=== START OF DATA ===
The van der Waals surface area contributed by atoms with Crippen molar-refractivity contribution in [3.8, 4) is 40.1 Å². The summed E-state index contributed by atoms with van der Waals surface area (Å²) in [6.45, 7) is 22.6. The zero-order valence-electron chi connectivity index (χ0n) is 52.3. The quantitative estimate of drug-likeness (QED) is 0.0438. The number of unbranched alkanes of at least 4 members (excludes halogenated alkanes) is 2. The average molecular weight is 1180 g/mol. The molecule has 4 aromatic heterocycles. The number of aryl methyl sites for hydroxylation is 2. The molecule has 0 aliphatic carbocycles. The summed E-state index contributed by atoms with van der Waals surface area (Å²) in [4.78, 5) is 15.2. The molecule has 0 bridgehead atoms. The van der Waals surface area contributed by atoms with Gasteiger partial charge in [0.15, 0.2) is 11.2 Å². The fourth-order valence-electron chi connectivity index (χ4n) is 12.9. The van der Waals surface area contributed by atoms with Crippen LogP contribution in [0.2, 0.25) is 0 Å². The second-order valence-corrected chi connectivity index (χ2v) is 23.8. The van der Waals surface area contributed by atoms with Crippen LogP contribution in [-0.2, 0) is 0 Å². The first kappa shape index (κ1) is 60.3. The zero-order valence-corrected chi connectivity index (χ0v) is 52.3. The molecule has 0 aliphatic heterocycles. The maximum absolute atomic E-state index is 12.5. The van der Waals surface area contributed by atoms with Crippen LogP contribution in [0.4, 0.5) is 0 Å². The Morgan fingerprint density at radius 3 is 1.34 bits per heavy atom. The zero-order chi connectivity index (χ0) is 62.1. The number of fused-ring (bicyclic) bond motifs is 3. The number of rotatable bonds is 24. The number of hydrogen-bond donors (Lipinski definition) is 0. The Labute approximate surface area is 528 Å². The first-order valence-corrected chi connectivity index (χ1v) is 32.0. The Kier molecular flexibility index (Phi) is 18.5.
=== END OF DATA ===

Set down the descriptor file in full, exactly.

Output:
The van der Waals surface area contributed by atoms with Crippen molar-refractivity contribution in [3.8, 4) is 40.1 Å². The summed E-state index contributed by atoms with van der Waals surface area (Å²) in [6.45, 7) is 22.6. The zero-order valence-electron chi connectivity index (χ0n) is 52.3. The quantitative estimate of drug-likeness (QED) is 0.0438. The number of unbranched alkanes of at least 4 members (excludes halogenated alkanes) is 2. The average molecular weight is 1180 g/mol. The molecule has 4 aromatic heterocycles. The number of aryl methyl sites for hydroxylation is 2. The molecule has 0 aliphatic carbocycles. The summed E-state index contributed by atoms with van der Waals surface area (Å²) in [4.78, 5) is 15.2. The molecule has 0 bridgehead atoms. The van der Waals surface area contributed by atoms with Gasteiger partial charge in [0.15, 0.2) is 11.2 Å². The fourth-order valence-electron chi connectivity index (χ4n) is 12.9. The van der Waals surface area contributed by atoms with Crippen LogP contribution in [0.2, 0.25) is 0 Å². The second-order valence-corrected chi connectivity index (χ2v) is 23.8. The van der Waals surface area contributed by atoms with Crippen LogP contribution in [-0.2, 0) is 0 Å². The first kappa shape index (κ1) is 60.3. The zero-order valence-corrected chi connectivity index (χ0v) is 52.3. The molecule has 0 aliphatic heterocycles. The maximum absolute atomic E-state index is 12.5. The van der Waals surface area contributed by atoms with Crippen LogP contribution in [0.4, 0.5) is 0 Å². The Morgan fingerprint density at radius 3 is 1.34 bits per heavy atom. The zero-order chi connectivity index (χ0) is 62.1. The number of fused-ring (bicyclic) bond motifs is 3. The number of rotatable bonds is 24. The number of hydrogen-bond donors (Lipinski definition) is 0. The Labute approximate surface area is 528 Å². The first-order valence-corrected chi connectivity index (χ1v) is 32.0. The Kier molecular flexibility index (Phi) is 18.5.